Before diving into cybersecurity and how the industry is using AI at this point, let's define the term AI first. Artificial intelligence (AI), as the term is used today, is the overarching concept covering machine learning (supervised, including deep learning, and unsupervised), as well as other algorithmic approaches that are more than just simple statistics. These other algorithms include the fields of natural language processing (NLP), natural language understanding (NLU), reinforcement learning, and knowledge representation. These are the most relevant approaches in cybersecurity. Given this definition, how evolved are cybersecurity products when it comes to using AI and ML?
In this article, we're going to discuss machine learning and artificial intelligence in cybersecurity. We'll look at the benefits and challenges of AI, their role in cybersecurity, and how criminals can abuse this technology. Cyberattacks have been rising in frequency and scale for a few years now. We saw a sharp jump since the start of the notorious pandemic. With data security in more danger than ever, it's no surprise that more and more companies are turning to artificial intelligence in the hope of getting more powerful digital protection from hackers, phishers, and other cyber criminals.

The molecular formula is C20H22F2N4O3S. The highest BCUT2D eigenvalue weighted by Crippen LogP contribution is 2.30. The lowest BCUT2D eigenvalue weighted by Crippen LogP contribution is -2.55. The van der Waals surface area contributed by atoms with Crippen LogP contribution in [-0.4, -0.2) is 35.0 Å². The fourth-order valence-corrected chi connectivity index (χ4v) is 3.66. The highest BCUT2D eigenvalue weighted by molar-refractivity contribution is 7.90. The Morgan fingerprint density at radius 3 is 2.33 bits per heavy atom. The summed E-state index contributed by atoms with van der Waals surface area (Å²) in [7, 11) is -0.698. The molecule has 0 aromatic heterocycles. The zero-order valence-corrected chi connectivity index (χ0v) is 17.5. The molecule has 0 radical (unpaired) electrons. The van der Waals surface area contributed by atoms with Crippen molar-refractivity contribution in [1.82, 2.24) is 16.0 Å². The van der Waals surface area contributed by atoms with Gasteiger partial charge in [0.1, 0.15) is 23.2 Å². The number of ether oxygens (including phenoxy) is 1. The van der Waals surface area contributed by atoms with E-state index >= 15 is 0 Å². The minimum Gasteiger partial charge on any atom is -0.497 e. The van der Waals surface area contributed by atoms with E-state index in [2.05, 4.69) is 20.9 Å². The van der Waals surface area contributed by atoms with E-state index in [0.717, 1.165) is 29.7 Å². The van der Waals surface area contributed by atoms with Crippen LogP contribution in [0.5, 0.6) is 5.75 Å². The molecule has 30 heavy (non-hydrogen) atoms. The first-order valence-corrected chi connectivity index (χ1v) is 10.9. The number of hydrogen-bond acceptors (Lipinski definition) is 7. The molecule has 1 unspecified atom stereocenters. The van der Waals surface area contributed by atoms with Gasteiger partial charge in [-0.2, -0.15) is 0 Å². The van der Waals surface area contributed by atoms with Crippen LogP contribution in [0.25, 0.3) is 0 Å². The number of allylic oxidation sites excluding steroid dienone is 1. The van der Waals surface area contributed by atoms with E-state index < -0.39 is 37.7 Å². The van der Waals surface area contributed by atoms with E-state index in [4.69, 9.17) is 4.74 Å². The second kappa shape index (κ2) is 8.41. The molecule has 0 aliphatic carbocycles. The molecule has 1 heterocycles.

In a 2017 Deloitte survey, only 42% of respondents considered their institutions to be extremely or very effective at managing cybersecurity risk. The pandemic has certainly done nothing to alleviate these concerns. Despite increased IT security investments companies made in 2020 to deal with distributed IT and work-from-home challenges, nearly 80% of senior IT workers and IT security leaders believe their organizations lack sufficient defenses against cyberattacks, according to IDG. Unfortunately, the cybersecurity landscape is poised to become more treacherous with the emergence of AI-powered cyberattacks, which could enable cybercriminals to fly under the radar of conventional, rules-based detection tools. For example, when AI is thrown into the mix, "fake email" could become nearly indistinguishable from trusted contact messages.